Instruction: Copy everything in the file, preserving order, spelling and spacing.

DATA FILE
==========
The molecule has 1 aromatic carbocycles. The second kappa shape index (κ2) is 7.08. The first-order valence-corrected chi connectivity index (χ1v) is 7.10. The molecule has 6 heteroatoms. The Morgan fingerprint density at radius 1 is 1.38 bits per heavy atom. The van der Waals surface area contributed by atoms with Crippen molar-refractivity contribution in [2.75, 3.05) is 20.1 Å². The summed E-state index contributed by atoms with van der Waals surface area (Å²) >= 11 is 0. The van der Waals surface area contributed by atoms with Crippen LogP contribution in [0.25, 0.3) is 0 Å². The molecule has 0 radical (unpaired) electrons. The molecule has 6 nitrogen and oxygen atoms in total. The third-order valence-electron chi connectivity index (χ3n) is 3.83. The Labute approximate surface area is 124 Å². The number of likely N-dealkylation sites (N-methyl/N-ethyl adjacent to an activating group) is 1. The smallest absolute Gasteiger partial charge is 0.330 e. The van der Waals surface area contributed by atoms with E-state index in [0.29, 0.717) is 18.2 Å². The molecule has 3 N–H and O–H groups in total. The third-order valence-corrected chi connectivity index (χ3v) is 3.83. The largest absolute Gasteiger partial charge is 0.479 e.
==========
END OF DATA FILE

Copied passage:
The molecule has 1 aromatic carbocycles. The second kappa shape index (κ2) is 7.08. The first-order valence-corrected chi connectivity index (χ1v) is 7.10. The molecule has 6 heteroatoms. The Morgan fingerprint density at radius 1 is 1.38 bits per heavy atom. The van der Waals surface area contributed by atoms with Crippen molar-refractivity contribution in [2.75, 3.05) is 20.1 Å². The summed E-state index contributed by atoms with van der Waals surface area (Å²) >= 11 is 0. The van der Waals surface area contributed by atoms with Crippen LogP contribution in [0.25, 0.3) is 0 Å². The molecule has 0 radical (unpaired) electrons. The molecule has 6 nitrogen and oxygen atoms in total. The third-order valence-electron chi connectivity index (χ3n) is 3.83. The Labute approximate surface area is 124 Å². The number of likely N-dealkylation sites (N-methyl/N-ethyl adjacent to an activating group) is 1. The smallest absolute Gasteiger partial charge is 0.330 e. The van der Waals surface area contributed by atoms with E-state index in [0.29, 0.717) is 18.2 Å². The molecule has 3 N–H and O–H groups in total. The third-order valence-corrected chi connectivity index (χ3v) is 3.83. The largest absolute Gasteiger partial charge is 0.479 e.